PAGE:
DeCosta cements several holes in NFL draft debut with Ravens
OWINGS MILLS, Md. (AP) — Baltimore Ravens general manager Eric DeCosta entered his first NFL draft with a long list of needs, eight picks and the pressure of measuring up to a man who traditionally flourished during this three-day event.
It’s too early to determine if DeCosta will fare as well as Ozzie Newsome, who built two Super Bowl winners over a 23-year run. It will also take a while before DeCosta’s first draft can be legitimately assessed.
Still, the 48-year-old rookie GM addressed each one of the team’s most notable voids — receiver, pass rusher and interior offensive lineman — with confidence while absorbing the advice of Newsome, coach John Harbaugh and college scouting director Joe Hortiz.
“We got a lot accomplished,” DeCosta said late Saturday afternoon. “We added a lot of speed, we added some playmakers, we added some big guys. I think we helped our football team quite a bit.”
The Ravens needed a receiver after losing John Brown and Michael Crabtree to free agency, so DeCosta picked Marquise Brown with the 25th overall selection and backed it up by taking Notre Dame wideout Miles Boykin in the third round. Two receivers in the top three picks may seem excessive, but the burly Boykin and the diminutive Brown add different elements to a passing game that must improve if Baltimore is to repeat as AFC North champions and make a deep playoff run.
“The bottom line is, these are two really fast guys that make plays,” Harbaugh said. “And that’s what we were looking for.”
Eager to fill the hole left by the departure of sack specialists Terrell Suggs and Za’Darius Smith through free agency, DeCosta drafted Louisiana Tech defensive end Jaylon Ferguson, who happened to break Suggs’ FBS record with 45 career sacks. Ferguson could start in the season opener against Miami on Sept. 8.
During the final day of the draft, the Ravens added speedy running back Justice Hill of Oklahoma State, 310-pound offensive guard Ben Powers of Oklahoma and Penn State quarterback Trace McSorley, the team’s final pick of the draft (at No. 197 overall).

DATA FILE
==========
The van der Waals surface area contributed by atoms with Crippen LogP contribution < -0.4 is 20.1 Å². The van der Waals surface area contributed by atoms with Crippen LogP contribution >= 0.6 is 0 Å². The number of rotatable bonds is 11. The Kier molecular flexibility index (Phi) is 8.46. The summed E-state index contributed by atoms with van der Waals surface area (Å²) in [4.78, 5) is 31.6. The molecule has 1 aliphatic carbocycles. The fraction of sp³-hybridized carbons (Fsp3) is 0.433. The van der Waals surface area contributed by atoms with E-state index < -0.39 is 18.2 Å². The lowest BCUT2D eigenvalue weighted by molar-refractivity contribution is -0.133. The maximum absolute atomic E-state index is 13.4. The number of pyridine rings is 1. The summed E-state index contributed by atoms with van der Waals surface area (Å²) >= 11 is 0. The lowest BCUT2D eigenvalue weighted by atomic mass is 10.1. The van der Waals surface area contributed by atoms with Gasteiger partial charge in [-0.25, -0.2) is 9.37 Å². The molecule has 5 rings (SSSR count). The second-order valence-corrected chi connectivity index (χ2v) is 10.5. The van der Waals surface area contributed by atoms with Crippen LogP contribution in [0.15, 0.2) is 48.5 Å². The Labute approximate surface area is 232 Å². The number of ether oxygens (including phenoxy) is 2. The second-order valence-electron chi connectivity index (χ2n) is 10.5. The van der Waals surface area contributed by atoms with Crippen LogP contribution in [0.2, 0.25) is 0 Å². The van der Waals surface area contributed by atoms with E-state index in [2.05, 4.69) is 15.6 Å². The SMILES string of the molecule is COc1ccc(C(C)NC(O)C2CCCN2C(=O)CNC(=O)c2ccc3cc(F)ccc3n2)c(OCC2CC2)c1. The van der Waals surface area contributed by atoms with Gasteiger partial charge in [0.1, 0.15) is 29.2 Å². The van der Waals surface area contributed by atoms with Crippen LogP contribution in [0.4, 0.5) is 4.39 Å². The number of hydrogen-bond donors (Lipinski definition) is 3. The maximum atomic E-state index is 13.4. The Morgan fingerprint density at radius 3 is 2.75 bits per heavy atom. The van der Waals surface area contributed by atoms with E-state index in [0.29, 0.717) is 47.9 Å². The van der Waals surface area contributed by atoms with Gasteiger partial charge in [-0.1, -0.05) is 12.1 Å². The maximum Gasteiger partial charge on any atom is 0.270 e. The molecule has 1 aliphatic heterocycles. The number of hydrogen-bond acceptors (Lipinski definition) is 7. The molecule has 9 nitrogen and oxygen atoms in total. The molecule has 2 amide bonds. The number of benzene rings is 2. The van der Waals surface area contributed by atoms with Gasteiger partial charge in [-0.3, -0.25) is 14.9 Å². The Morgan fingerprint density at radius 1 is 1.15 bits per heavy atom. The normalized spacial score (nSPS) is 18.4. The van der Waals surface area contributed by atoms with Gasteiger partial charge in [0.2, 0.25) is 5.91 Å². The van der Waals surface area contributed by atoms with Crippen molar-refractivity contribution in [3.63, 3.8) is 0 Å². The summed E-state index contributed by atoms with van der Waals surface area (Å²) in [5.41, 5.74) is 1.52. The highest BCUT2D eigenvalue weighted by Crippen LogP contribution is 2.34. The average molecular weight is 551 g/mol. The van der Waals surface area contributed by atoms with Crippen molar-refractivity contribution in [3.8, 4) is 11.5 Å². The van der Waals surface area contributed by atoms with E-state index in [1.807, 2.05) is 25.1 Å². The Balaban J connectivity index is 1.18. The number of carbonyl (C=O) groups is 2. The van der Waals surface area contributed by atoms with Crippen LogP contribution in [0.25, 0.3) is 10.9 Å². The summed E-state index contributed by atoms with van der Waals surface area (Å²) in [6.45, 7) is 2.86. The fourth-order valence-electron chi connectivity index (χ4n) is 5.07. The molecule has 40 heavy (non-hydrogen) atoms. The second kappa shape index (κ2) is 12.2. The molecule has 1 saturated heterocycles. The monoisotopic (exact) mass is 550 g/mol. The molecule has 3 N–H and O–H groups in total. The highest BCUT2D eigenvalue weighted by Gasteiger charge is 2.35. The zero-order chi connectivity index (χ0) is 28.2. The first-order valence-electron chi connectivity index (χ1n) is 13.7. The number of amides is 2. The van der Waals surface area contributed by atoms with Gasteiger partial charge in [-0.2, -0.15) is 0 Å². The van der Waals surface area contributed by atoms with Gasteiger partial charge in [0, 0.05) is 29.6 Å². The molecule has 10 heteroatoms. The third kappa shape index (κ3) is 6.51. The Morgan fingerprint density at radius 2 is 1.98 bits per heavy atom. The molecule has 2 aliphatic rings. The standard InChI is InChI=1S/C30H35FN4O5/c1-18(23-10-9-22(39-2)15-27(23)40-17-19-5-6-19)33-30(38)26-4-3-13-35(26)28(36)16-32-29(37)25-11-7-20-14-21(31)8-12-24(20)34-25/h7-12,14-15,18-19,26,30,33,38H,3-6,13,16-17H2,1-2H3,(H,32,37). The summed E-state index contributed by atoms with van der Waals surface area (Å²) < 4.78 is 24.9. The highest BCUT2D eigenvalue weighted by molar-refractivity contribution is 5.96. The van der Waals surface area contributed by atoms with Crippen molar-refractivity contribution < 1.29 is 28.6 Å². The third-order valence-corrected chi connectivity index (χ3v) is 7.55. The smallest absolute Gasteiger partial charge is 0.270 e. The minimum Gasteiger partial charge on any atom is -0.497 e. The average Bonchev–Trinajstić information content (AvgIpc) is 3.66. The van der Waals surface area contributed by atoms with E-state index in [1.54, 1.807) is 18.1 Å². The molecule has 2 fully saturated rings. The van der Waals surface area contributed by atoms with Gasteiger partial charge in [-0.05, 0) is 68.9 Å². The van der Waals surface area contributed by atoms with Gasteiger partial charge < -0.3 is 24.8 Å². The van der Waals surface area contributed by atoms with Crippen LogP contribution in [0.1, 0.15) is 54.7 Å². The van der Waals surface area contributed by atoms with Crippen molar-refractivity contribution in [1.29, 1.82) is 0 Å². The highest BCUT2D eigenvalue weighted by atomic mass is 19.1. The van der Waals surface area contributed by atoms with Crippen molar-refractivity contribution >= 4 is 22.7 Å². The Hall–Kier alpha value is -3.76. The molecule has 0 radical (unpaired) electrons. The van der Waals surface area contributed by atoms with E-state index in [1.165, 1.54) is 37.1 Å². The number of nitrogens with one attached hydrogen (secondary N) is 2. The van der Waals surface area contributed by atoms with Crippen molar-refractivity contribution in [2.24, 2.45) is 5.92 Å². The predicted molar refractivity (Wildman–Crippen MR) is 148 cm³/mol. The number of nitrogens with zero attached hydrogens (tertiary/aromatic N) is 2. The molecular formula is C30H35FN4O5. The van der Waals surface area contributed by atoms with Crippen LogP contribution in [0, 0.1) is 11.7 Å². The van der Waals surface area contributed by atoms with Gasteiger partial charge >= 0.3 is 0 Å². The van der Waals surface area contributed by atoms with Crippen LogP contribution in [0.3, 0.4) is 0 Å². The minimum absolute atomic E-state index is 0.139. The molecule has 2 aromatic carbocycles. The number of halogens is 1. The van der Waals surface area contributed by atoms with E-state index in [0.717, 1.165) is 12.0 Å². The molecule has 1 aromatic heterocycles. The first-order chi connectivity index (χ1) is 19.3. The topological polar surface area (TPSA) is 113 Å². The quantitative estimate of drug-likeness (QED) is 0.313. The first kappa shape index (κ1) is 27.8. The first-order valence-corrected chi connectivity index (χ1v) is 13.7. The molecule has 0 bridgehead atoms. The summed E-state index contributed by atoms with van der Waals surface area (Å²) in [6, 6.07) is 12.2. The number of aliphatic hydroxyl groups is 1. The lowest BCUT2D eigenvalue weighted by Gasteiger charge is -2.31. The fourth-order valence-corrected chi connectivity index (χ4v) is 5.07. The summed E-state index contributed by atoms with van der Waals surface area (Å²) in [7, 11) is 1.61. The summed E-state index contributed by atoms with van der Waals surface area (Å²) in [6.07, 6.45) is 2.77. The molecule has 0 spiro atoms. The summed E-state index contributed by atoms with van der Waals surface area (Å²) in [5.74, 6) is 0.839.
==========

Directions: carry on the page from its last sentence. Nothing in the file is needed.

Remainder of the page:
“Trace McSorley was kind of a sleeper pick for us,” DeCosta said. “We brought him in as a quarterback but he’s got the potential to do some other things, too. This is a great spot for him.”
“Being in the NFL has been a dream of mine since I was a little kid,” McSorley said: “My goal is to come in and play the quarterback position. But I can do a lot of different things on the football field.”
So can the seven other players that DeCosta drafted.
“There were some things that we needed to build our team up,” Harbaugh said. “We got guys that fit us personality-wise, need-wise and talent-wise. I’m really happy with the way our roster looks now compared to three days ago.”
Some other things to know about the Ravens’ 2019 draft:
WHO THEY GOT
After getting Brown on Thursday, DeCosta snagged Ferguson and Boykin in the third round Friday before taking five players Saturday. The flurry began with Hill and Powers, followed by Southern Cal cornerback Iman Lewis-Hill, all in the fourth round. Texas A&M defensive tackle Daylon Mack was taken in the fifth round, followed by McSorley.
Baltimore really didn’t need a third quarterback, but McSorley was impressive in his workout at the team facility. “He’s our kind of guy,” Harbaugh said. “He’s gritty and tough, and that’s what we look for.”
The Ravens appear to be collecting players from Oklahoma. After drafting former Sooners Mark Andrews and Orlando Brown Jr. last year, the Ravens grabbed Brown and Powers from Oklahoma and added Hill out of Oklahoma State. “There are a whole bunch of Oklahoma players up there,” Powers said. “It’s going to be a lot of fun.”
DeCosta isn’t done yet. His to-do list includes getting a middle linebacker to replace the departed C.J. Mosley.
“We’re just starting out this offseason,” he said before the draft. “As Ozzie used to say, ‘We don’t have to play games in April. We wait until September. I believe we’ll have a good, competitive, hard-nosed typical Ravens team on the field when we start.”
He added: “We have a history of doing well in undrafted free agency.”